Macular puckering, also known as an epiretinal membrane, is the presence of a thin cellophane-like scar tissue over the surface of the macula, the portion of the retina that corresponds to an individual’s central field of vision. It forms most often from aging changes which occur to the vitreous, the gel which occupies the compartment of the eye where the retina is located. When the vitreous separates from the retina (please see the section on posterior vitreous detachment), most of the time the process occurs uneventfully. Sometimes, however, cells related to the vitreous may remain on the macula after the vitreous has separated. Over time, these cells can proliferate and form a macular pucker. This condition can also occur due to traumatic or inflammatory conditions of the eye. The presence of macular pucker may distort the contour of the macula.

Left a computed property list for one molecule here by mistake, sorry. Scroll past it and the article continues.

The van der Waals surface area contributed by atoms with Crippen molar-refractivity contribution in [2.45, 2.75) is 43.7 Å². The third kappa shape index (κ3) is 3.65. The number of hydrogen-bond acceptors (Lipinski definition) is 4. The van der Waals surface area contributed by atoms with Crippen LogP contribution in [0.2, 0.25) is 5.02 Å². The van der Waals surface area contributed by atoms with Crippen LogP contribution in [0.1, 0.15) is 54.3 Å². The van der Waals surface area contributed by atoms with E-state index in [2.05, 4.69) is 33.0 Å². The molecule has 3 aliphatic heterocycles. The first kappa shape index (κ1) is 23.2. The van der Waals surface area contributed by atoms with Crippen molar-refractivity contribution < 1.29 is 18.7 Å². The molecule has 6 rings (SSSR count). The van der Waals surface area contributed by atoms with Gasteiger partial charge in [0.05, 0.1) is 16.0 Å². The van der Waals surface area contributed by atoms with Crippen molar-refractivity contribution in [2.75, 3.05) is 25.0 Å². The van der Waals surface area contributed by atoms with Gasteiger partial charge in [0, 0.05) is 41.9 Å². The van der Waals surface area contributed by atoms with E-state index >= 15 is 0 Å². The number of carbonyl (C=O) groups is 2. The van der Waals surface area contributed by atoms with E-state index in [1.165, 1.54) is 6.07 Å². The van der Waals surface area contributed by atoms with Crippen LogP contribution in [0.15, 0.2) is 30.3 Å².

Side by side OCT photo of normal macula and ERM
In many circumstances, macular puckering does not significantly affect vision and may even be unnoticed to the individual affected. However, significant distortion of the contour of the macula may make the vision blurry or distorted. Some patients note metamorphopsia, where lines that are straight may look wavy to the affected eye.
The treatment of macular pucker consists of observation in a majority of cases. In more severe cases where significant blurring of vision or metamorphopsia develops and affects activities of daily living, a surgery called a vitrectomy is performed to improve the contour of the macula over time.